There’s something wondrous about a whole roasted chicken sitting in all its golden glory on a carving board. To the eye or the camera lens it’s an icon of culinary perfection, the stuff of food magazine covers, usually surrounded by a colorful assortment of roasted vegetables.
What else can explain why home cooks persist in the pursuit of the perfect roasted chicken, even when they know it’s more elusive than the perfect golf swing?
In the 52 years I’ve been playing golf I’ve made several perfect swings. But in some 40 years of trying, I don’t think I’ve ever turned out the perfect roasted chicken, no matter how pretty it might look on the carving board.
Each of these two activities – playing golf and roasting chickens – is a definition of the ultimate optimism. The difference is that I know if I keep playing the game I probably will make more perfect golf swings every once in a while. But I have no such illusions when it comes to roasting a whole chicken. No matter how many times I fail at either, I’ll still believe the next time I might get it right. Optimism.
So, just like all of you, I’ll keep trying.
I get a yen for a whole roasted chicken at least once a month, no matter the season. What’s strange is Jennifer and I each prefer the dark meat of the chicken thigh and leg to the white meat of the breast. When I roast a whole chicken, someone is going to have to eat the white meat. It won’t be the cats, so that means it’s me. Jennifer likes the white meat even less than I do.
I asked Jennifer the other day why, in the face of all this, I continue to roast whole chickens. Her answer, “I don’t know. It’s just what you do.” Easy for her to say. She gets both thighs and both legs. I get the breast, although that includes the wings, which I love.
I’ve never understood why chefs consider the breast the prime part of the chicken. Unless it’s covered in sauce, most often it’s dry and without much flavor. I think the number one reason we go through so many gyrations to brine, rub, or season a chicken before we roast it is because we hope to coax some flavor and moisture into the breast. Why else rub butter on or under the skin? Why pierce a whole lemon and stuff it into the chicken cavity? When I roast a whole chicken I make some kind of dry or wet rub that goes under the skin and brings added flavor to the bird. It might be Chinese style, or Greek style, or Italian style, or faux barbecue.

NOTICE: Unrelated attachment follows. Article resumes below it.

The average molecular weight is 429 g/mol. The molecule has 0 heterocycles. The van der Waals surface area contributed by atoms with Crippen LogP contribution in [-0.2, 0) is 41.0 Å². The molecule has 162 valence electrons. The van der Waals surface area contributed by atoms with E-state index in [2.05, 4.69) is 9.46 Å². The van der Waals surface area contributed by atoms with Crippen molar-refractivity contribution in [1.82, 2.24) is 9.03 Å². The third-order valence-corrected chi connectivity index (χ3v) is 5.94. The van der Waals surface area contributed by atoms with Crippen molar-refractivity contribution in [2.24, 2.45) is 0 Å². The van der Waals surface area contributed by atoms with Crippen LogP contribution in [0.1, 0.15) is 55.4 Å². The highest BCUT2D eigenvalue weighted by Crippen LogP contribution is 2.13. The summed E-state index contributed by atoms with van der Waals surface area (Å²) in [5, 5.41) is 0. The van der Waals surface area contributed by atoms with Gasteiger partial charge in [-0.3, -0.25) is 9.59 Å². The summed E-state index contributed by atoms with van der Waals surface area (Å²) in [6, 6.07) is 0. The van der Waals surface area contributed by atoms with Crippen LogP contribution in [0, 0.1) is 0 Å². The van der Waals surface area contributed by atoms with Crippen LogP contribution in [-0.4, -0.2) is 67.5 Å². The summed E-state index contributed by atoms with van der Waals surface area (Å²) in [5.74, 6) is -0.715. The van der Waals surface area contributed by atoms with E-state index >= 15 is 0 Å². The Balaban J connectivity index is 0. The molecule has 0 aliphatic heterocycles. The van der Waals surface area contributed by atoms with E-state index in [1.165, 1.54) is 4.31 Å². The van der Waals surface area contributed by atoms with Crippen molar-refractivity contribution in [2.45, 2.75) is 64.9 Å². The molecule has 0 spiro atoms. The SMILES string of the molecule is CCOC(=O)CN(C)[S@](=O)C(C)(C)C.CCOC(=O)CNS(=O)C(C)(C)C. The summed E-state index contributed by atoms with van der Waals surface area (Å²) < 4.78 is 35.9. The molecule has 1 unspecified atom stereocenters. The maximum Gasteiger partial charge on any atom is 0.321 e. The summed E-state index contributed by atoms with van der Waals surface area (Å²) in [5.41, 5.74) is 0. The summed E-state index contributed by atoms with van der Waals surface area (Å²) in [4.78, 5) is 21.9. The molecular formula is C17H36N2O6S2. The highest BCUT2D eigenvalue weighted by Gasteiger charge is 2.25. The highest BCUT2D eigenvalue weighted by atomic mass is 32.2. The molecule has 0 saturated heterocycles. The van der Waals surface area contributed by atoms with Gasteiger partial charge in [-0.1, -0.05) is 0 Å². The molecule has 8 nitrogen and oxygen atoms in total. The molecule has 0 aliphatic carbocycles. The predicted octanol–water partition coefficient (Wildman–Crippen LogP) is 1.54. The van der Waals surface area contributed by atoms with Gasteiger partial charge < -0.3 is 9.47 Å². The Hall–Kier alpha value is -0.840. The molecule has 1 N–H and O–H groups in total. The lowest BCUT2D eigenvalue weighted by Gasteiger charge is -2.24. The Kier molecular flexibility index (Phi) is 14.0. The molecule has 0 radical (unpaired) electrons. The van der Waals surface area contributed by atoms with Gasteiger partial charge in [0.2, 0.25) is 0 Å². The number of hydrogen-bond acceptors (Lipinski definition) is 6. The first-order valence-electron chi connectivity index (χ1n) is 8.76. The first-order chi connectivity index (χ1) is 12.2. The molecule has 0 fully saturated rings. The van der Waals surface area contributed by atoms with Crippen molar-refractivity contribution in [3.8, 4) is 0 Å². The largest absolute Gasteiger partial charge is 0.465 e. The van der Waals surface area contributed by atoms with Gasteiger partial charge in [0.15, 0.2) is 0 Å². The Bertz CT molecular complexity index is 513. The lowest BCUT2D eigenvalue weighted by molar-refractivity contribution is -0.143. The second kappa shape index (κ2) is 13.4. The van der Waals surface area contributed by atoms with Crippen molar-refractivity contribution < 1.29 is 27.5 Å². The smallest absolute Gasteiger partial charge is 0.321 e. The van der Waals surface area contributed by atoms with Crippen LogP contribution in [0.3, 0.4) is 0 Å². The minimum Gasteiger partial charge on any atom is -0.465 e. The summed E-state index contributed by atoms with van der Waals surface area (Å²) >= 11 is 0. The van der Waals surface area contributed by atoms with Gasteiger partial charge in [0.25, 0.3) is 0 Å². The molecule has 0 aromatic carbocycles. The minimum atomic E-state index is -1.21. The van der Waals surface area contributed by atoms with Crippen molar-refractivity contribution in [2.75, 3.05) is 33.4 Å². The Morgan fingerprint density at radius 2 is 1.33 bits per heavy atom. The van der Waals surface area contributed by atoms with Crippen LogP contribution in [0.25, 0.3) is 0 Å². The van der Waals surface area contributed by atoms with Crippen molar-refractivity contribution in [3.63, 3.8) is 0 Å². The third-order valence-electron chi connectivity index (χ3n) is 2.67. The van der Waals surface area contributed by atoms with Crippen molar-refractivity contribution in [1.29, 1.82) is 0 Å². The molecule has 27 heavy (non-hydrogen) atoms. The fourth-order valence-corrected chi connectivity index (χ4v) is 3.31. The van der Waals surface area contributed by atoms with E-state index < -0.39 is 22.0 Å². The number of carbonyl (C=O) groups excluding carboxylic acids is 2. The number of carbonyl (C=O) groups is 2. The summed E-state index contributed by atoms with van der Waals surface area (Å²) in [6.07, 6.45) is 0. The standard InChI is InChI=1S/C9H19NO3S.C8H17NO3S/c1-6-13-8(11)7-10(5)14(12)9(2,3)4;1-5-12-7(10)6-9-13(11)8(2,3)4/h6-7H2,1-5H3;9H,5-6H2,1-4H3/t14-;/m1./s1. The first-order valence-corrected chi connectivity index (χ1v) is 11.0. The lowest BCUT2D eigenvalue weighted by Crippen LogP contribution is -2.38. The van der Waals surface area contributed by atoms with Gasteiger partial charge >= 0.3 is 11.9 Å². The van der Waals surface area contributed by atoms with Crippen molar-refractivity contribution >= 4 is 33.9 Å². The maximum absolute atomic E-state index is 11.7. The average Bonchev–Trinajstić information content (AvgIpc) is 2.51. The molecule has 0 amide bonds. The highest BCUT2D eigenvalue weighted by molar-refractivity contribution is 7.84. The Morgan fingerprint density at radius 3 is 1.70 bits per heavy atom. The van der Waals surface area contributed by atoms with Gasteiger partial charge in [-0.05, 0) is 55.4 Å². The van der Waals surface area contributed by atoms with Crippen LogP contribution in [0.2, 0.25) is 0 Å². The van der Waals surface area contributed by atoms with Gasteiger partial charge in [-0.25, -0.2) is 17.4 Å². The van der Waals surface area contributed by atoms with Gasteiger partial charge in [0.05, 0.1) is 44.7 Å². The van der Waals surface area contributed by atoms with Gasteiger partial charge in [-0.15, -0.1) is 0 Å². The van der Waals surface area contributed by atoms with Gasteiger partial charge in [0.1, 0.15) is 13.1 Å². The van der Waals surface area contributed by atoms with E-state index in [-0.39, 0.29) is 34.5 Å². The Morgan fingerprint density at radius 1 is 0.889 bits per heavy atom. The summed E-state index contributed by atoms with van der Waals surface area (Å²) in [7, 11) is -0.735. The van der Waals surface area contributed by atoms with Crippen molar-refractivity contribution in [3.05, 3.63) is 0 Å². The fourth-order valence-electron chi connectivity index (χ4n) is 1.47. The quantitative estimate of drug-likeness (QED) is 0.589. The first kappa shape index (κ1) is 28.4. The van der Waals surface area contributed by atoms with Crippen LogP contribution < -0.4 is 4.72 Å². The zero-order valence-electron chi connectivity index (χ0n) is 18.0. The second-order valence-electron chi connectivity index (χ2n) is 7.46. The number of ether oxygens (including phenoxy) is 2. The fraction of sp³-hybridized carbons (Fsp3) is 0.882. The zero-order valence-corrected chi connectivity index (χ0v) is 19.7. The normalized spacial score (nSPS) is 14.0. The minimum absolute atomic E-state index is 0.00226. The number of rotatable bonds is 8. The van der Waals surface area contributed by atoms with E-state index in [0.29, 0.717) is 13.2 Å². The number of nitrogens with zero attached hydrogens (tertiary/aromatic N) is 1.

Consider this: if you took a chicken breast and a thigh and put them in a roasting pan in an oven and cooked them together for the same length of time at the same temperature, what would happen? Either the breast would be overcooked or the thigh would be undercooked. When you cook a chicken breast by itself don’t you cook it for a lot shorter time then you cook a thigh by itself?
So, why do we think we can put a whole chicken in the oven and cook all its parts at the same temperature for the same length of time?
The result may well be worthy of a magazine cover photo. But there’s no chance in the world the breast and the thigh can be cooked to perfection at the same time. Underneath that golden skin there has to be either an overdone breast or an underdone thigh.